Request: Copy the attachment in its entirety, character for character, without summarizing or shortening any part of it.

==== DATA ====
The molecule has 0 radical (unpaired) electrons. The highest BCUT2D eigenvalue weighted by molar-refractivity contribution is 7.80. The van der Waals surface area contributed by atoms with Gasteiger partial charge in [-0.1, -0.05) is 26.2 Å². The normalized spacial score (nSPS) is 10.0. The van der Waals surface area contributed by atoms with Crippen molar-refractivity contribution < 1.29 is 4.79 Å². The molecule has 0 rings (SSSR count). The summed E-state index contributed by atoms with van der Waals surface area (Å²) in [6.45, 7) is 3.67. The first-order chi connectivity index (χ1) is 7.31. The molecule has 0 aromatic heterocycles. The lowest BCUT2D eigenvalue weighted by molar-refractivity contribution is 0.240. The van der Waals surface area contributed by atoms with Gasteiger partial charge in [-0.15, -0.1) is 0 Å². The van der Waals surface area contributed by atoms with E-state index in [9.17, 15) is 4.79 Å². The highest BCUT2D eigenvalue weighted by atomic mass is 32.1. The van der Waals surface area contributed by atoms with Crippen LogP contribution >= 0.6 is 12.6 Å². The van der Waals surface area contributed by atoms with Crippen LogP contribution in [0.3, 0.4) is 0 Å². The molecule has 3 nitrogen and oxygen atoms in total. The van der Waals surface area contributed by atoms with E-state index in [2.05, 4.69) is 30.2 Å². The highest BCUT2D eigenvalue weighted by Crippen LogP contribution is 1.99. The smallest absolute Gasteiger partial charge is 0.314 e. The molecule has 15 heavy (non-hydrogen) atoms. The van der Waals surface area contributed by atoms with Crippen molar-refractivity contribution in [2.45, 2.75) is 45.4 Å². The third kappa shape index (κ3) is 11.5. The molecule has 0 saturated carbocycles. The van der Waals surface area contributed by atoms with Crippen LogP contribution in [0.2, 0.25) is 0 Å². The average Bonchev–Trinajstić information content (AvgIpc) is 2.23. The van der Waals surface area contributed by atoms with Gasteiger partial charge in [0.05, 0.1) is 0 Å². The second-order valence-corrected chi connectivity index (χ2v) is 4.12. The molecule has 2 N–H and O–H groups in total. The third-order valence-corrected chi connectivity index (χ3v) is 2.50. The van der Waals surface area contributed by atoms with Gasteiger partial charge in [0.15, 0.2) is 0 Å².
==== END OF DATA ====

The molecule has 0 radical (unpaired) electrons. The highest BCUT2D eigenvalue weighted by molar-refractivity contribution is 7.80. The van der Waals surface area contributed by atoms with Gasteiger partial charge in [-0.1, -0.05) is 26.2 Å². The normalized spacial score (nSPS) is 10.0. The van der Waals surface area contributed by atoms with Crippen molar-refractivity contribution < 1.29 is 4.79 Å². The molecule has 0 rings (SSSR count). The summed E-state index contributed by atoms with van der Waals surface area (Å²) in [6.45, 7) is 3.67. The first-order chi connectivity index (χ1) is 7.31. The molecule has 0 aromatic heterocycles. The lowest BCUT2D eigenvalue weighted by molar-refractivity contribution is 0.240. The van der Waals surface area contributed by atoms with Gasteiger partial charge in [-0.15, -0.1) is 0 Å². The van der Waals surface area contributed by atoms with E-state index in [9.17, 15) is 4.79 Å². The highest BCUT2D eigenvalue weighted by atomic mass is 32.1. The van der Waals surface area contributed by atoms with Crippen LogP contribution >= 0.6 is 12.6 Å². The van der Waals surface area contributed by atoms with Crippen LogP contribution in [0.3, 0.4) is 0 Å². The molecule has 3 nitrogen and oxygen atoms in total. The van der Waals surface area contributed by atoms with E-state index in [2.05, 4.69) is 30.2 Å². The highest BCUT2D eigenvalue weighted by Crippen LogP contribution is 1.99. The smallest absolute Gasteiger partial charge is 0.314 e. The molecule has 15 heavy (non-hydrogen) atoms. The van der Waals surface area contributed by atoms with Crippen molar-refractivity contribution in [2.45, 2.75) is 45.4 Å². The third kappa shape index (κ3) is 11.5. The molecule has 0 saturated carbocycles. The van der Waals surface area contributed by atoms with Crippen LogP contribution in [0.2, 0.25) is 0 Å². The average Bonchev–Trinajstić information content (AvgIpc) is 2.23. The van der Waals surface area contributed by atoms with Gasteiger partial charge in [0.05, 0.1) is 0 Å². The second-order valence-corrected chi connectivity index (χ2v) is 4.12. The molecule has 2 N–H and O–H groups in total. The third-order valence-corrected chi connectivity index (χ3v) is 2.50. The van der Waals surface area contributed by atoms with Gasteiger partial charge in [0.15, 0.2) is 0 Å².